Nazis in Croatia
by Diana Johnstone
Sept. 6, 1999
When I visited Croatia three years ago, the book most prominently displayed in the leading bookstores of the capital city Zagreb was a new edition of the notorious anti-Semitic classic, "The Protocols of the Elders of Zion". Next came the memoires of the World War II Croatian fascist Ustashe dictator Ante Pavelic, responsible for the organized genocide of Serbs, Jews and Romany (gypsies) that began in 1941, that is, even before the German Nazi "final solution".
However, if the Croatian fascists actually led, rather than followed, the German Nazis down the path of genocide, that doesn't mean they have forgotten their World War II benefactors. After all, it was thanks to Hitler's invasion of Yugoslavia that the "Independent State of Croatia" was set up in April 1941, with Bosnia-Herzegovina (whose population was mostly Serb at the time) as part of its territory. And the hit song of 1991, when Croatia once again declared its independence from Yugoslavia and began driving out Serbs, was "Danke Deutschland" in gratitude to Germany's strong diplomatic support for Zagreb's unnegotiated secession.
In the West, of course, one will quickly object that the Germany of today is not the Germany of 1941. True enough. But in Zagreb, with a longer historical view, they are so much the same that visiting Germans are sometimes embarrassed when Croats enthusiastically welcome them with a raised arm and a Nazi "Heil!" greeting.
So it should be no surprise that this year's best seller in Croatia is none other than a new edition of "Mein Kampf". This is not a critical edition, mind you, but a reverently faithful reproduction of the original text by that great European leader, benefactor of Croatian nationalism and leader of the Third Reich, Adolf Hitler.
The magazine "Globus" reported that "Mein Kampf" is selling like hotcakes in all segments of Croatian society. For those who want to read more, there is a new book entitled "The Protocols of Zion, the Jews and Adolf Hitler" by Mladen Schwartz, leader of the Croatian neo-Nazi party New Right, and "Talks with Hitler" by the Fuhrer's aide Herman Rauschning, as well as various other memoires celebrating the Ustashe state whose violent massacres of Serbs shocked the Italian fascist allies and even German diplomatic observers at the time.
The dissident Croatian writer Predrag Matvejevic, who has Italian citizenship, has sent the Rijeka daily "Novi List" an open letter to the Association of Croatian Writers and the Croatian center of the International PEN club denouncing their failure to protest at this promotion of the absolute worst of racist Nazi propaganda. "Passing through the streets of Zagreb, Split, Dubrovnik and other cities in Croatia, countless Croatian citizens whose parents took part in the anti-fascist Partisan struggle are ashamed to see the works and photographs of Hitler and other Nazi and Ustashe criminals displayed in bookshop indows," he wrote. "Their publication is a disgrace to Croatia and its culture". This is "no accident", he said, "in Tudjman's Croatia." For this is the same regime, he noted, that has allowed the destruction of thousands of monuments to the victims of fascism, from one end of Croatia to the other, and in which mass is celebrated non-stop in honor of the Ustashe "fuhrer" Pavelic in the churches of Split and Zagreb, the Italian daily "Il Manifesto" reported on September 3.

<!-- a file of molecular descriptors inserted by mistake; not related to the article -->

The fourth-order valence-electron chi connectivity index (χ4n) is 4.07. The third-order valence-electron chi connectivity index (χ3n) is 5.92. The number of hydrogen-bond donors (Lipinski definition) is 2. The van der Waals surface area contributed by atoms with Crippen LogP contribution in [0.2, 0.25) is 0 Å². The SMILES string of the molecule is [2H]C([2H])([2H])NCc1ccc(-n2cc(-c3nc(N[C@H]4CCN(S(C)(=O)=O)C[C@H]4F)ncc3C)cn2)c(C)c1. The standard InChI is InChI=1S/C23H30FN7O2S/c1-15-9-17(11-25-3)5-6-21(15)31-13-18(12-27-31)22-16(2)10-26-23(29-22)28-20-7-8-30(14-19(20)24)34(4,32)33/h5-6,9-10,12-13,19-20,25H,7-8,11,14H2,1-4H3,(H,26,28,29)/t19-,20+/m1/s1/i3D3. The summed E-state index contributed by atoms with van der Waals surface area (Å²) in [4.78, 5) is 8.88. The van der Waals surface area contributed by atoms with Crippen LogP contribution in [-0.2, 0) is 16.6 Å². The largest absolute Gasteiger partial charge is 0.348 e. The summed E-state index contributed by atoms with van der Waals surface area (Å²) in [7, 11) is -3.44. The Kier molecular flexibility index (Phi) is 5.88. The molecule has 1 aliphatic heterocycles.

In another report in "Il Manifesto", Giacomo Scotti reported from Zagreb that the terrorist campaign by nationalist bands led by the neofascist "Croatian Party of Rights" has been stepping up its pogroms against the small number of Serbs now living in the Krajina region. The overwhelmingly Serb population was driven from the Krajina by the U.S.-backed "Operation Storm" in August 1995. Officially, under heavy international pressure, the Croatian government has allowed some Serbs to come back, mostly old farmers. However, on August 25, the Croatian Supreme Court denied local tribunals the right to hear complaints from citizens who had not been allowed to enter their property, thus encouraging lawlessness.
With the complicity of the authorities, armed bands have been breaking into the few homes reoccupied by their Serb owners, beating and threatening old people and devastating their farms, chopping down trees and destroying crops to force them to leave. These facts are contained in two letters to the Croatian government from the Croatian Helsinki Committee for Human Rights.
By now, however, it is abundantly clear to everyone that crimes of intimidation, physical violence, murder, robbery, vandalism or "ethnic cleansing" are of no interest to Western governments, to international media or to any court in the world so long as the victims are Serbs.